Delta Air Lines says it could see savings of more than $2 billion in 2015 over last year’s levels, citing lower fuel prices as a factor that can help the airline book double-digit earnings growth for the upcoming year.
Airlines like Delta are seen as one of the greatest beneficiaries of tumbling oil prices in recent months, as fuel is a great cost to the industry. Some publications, such as The Wall Street Journal, have begun to speculate U.S. airlines could use the fuel savings to pay down debt or reward shareholders with stock repurchases. Meanwhile, some politicians are calling on an investigation as to why plane tickets are still so high despite the steep drop for the price of fuel.
Delta’s latest results indicate it is a mixed blessing. The company’s fourth-quarter results for 2014 came with a $1.2 billion charge tied to fuel hedging. That charge led Delta to book a $712 million loss for the period. But excluding those hedging adjustments, Delta said fuel expenses tumbled $342 million, driven by lower market prices and higher refinery profits.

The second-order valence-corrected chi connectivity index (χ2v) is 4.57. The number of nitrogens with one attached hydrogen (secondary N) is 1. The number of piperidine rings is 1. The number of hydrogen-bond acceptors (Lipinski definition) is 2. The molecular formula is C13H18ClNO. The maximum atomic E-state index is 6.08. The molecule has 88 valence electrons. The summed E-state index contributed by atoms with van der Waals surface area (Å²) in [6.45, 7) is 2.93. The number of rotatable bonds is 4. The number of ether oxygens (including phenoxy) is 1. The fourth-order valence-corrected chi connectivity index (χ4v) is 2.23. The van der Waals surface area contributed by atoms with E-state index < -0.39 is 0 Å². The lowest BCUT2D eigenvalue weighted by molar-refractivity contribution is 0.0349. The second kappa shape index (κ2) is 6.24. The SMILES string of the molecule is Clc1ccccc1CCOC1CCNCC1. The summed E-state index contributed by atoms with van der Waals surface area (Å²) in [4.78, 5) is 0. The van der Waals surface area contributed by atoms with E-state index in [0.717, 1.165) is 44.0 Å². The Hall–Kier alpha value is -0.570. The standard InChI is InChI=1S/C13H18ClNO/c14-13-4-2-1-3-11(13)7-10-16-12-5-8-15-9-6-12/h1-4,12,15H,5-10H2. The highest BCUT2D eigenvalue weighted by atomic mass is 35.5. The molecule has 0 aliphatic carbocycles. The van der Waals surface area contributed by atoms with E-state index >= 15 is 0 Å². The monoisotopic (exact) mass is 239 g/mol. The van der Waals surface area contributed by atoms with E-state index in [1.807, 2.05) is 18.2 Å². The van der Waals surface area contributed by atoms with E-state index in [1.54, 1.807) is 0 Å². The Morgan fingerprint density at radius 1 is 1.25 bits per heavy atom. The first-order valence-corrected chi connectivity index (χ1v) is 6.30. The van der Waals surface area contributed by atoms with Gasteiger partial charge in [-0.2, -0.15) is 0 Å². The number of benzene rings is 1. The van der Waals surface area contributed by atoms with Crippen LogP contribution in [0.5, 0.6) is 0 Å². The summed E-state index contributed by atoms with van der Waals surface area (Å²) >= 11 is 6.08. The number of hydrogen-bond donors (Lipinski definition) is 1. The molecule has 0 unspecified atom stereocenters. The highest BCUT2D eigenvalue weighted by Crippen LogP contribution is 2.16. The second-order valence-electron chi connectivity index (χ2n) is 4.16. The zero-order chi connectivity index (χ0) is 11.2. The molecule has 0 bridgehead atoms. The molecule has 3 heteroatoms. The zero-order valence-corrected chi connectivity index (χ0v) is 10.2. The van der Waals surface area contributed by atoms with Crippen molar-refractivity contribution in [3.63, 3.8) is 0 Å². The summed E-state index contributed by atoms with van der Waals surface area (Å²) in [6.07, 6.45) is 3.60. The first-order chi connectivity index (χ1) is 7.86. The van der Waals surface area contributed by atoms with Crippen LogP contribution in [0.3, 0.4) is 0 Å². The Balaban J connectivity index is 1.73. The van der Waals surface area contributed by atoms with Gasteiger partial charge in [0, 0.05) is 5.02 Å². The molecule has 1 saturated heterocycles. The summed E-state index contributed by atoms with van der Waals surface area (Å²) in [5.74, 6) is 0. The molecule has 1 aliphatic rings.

Delta is also seeing a tailwind to the upcoming fuel savings it will see this year.
“We expect a net year-over-year fuel price benefit of $500 million in the March quarter and will work throughout 2015 to maximize the benefit of fuel savings to our bottom line,” said Chief Financial Officer Paul Jacobson.
Delta is also in an unusual position because it has owned a Pennsylvania refinery since 2012, a move the company made to help it navigate turbulent swings in fuel prices. Operations at the refinery produced a $105 million profit for the latest quarter. Delta’s refinery primarily provides jet fuel for the benefit of the airline, though the company sells fuel by-products to third parties from time to time.
And beyond the fuel benefits, Delta and other airlines are aided by more demand for travel. Overall revenue climbed 6% to $9.65 billion, bolstered by a 4% increase in traffic on a 3.7% increase in capacity.
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